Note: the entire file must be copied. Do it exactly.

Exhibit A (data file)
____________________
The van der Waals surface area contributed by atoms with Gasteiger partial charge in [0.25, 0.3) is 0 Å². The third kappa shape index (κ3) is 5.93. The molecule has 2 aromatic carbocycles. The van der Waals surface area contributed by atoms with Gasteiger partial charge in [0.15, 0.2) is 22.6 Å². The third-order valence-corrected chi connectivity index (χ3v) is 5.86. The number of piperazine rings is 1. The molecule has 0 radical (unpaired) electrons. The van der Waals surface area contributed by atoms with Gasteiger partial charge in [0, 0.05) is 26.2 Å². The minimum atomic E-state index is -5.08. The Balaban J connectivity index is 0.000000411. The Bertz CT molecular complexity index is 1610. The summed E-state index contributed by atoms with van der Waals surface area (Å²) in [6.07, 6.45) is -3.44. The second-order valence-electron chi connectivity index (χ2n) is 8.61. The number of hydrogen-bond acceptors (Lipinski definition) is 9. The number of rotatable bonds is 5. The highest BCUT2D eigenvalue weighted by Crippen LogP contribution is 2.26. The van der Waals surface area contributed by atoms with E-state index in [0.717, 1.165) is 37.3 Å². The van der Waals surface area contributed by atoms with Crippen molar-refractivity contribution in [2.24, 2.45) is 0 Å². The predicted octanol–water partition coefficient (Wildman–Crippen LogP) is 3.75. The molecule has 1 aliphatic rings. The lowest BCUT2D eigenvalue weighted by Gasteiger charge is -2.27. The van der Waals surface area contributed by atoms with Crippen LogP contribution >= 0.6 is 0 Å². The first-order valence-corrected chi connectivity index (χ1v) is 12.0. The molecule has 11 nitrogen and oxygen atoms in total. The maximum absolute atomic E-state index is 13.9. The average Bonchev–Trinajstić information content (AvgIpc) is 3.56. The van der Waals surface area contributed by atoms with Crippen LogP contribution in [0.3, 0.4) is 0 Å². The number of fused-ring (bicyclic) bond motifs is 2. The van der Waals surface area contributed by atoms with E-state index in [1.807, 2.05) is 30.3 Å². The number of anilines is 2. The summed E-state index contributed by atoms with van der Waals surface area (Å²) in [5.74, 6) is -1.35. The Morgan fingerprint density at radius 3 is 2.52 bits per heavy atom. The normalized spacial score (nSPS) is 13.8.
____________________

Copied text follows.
The van der Waals surface area contributed by atoms with Gasteiger partial charge in [0.25, 0.3) is 0 Å². The third kappa shape index (κ3) is 5.93. The molecule has 2 aromatic carbocycles. The van der Waals surface area contributed by atoms with Gasteiger partial charge in [0.15, 0.2) is 22.6 Å². The third-order valence-corrected chi connectivity index (χ3v) is 5.86. The number of piperazine rings is 1. The molecule has 0 radical (unpaired) electrons. The van der Waals surface area contributed by atoms with Gasteiger partial charge in [0, 0.05) is 26.2 Å². The minimum atomic E-state index is -5.08. The Balaban J connectivity index is 0.000000411. The Bertz CT molecular complexity index is 1610. The summed E-state index contributed by atoms with van der Waals surface area (Å²) in [6.07, 6.45) is -3.44. The second-order valence-electron chi connectivity index (χ2n) is 8.61. The number of hydrogen-bond acceptors (Lipinski definition) is 9. The number of rotatable bonds is 5. The highest BCUT2D eigenvalue weighted by Crippen LogP contribution is 2.26. The van der Waals surface area contributed by atoms with E-state index in [0.717, 1.165) is 37.3 Å². The van der Waals surface area contributed by atoms with Crippen molar-refractivity contribution in [2.24, 2.45) is 0 Å². The predicted octanol–water partition coefficient (Wildman–Crippen LogP) is 3.75. The molecule has 1 aliphatic rings. The lowest BCUT2D eigenvalue weighted by Gasteiger charge is -2.27. The van der Waals surface area contributed by atoms with Crippen LogP contribution >= 0.6 is 0 Å². The first-order valence-corrected chi connectivity index (χ1v) is 12.0. The molecule has 11 nitrogen and oxygen atoms in total. The maximum absolute atomic E-state index is 13.9. The average Bonchev–Trinajstić information content (AvgIpc) is 3.56. The van der Waals surface area contributed by atoms with Crippen LogP contribution in [0.3, 0.4) is 0 Å². The number of fused-ring (bicyclic) bond motifs is 2. The van der Waals surface area contributed by atoms with E-state index in [1.807, 2.05) is 30.3 Å². The number of anilines is 2. The summed E-state index contributed by atoms with van der Waals surface area (Å²) in [5.74, 6) is -1.35. The Morgan fingerprint density at radius 3 is 2.52 bits per heavy atom. The normalized spacial score (nSPS) is 13.8.